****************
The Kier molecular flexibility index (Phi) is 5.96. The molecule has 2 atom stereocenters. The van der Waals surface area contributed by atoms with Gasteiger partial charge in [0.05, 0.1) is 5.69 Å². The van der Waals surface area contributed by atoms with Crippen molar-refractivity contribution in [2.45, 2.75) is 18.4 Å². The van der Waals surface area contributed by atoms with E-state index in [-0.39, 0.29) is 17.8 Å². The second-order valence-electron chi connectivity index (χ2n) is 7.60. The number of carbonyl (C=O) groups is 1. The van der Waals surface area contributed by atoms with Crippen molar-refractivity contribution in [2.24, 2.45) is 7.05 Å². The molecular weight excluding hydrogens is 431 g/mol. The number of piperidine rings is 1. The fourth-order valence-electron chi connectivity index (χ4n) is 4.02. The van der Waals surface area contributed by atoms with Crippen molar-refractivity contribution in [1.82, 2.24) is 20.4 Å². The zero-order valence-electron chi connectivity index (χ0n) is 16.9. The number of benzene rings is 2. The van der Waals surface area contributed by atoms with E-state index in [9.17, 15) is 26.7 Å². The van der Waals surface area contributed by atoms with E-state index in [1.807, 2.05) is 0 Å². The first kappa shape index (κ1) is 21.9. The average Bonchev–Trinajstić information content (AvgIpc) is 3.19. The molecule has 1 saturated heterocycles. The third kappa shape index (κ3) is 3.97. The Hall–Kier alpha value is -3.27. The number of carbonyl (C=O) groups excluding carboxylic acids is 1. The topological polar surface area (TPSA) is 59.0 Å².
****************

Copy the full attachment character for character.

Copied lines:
The Kier molecular flexibility index (Phi) is 5.96. The molecule has 2 atom stereocenters. The van der Waals surface area contributed by atoms with Gasteiger partial charge in [0.05, 0.1) is 5.69 Å². The van der Waals surface area contributed by atoms with Crippen molar-refractivity contribution in [2.45, 2.75) is 18.4 Å². The van der Waals surface area contributed by atoms with E-state index in [-0.39, 0.29) is 17.8 Å². The second-order valence-electron chi connectivity index (χ2n) is 7.60. The number of carbonyl (C=O) groups is 1. The van der Waals surface area contributed by atoms with Crippen molar-refractivity contribution in [2.24, 2.45) is 7.05 Å². The molecular weight excluding hydrogens is 431 g/mol. The number of piperidine rings is 1. The fourth-order valence-electron chi connectivity index (χ4n) is 4.02. The van der Waals surface area contributed by atoms with Crippen molar-refractivity contribution in [1.82, 2.24) is 20.4 Å². The zero-order valence-electron chi connectivity index (χ0n) is 16.9. The number of benzene rings is 2. The van der Waals surface area contributed by atoms with E-state index in [9.17, 15) is 26.7 Å². The van der Waals surface area contributed by atoms with E-state index in [1.807, 2.05) is 0 Å². The first kappa shape index (κ1) is 21.9. The average Bonchev–Trinajstić information content (AvgIpc) is 3.19. The molecule has 1 saturated heterocycles. The third kappa shape index (κ3) is 3.97. The Hall–Kier alpha value is -3.27. The number of carbonyl (C=O) groups excluding carboxylic acids is 1. The topological polar surface area (TPSA) is 59.0 Å².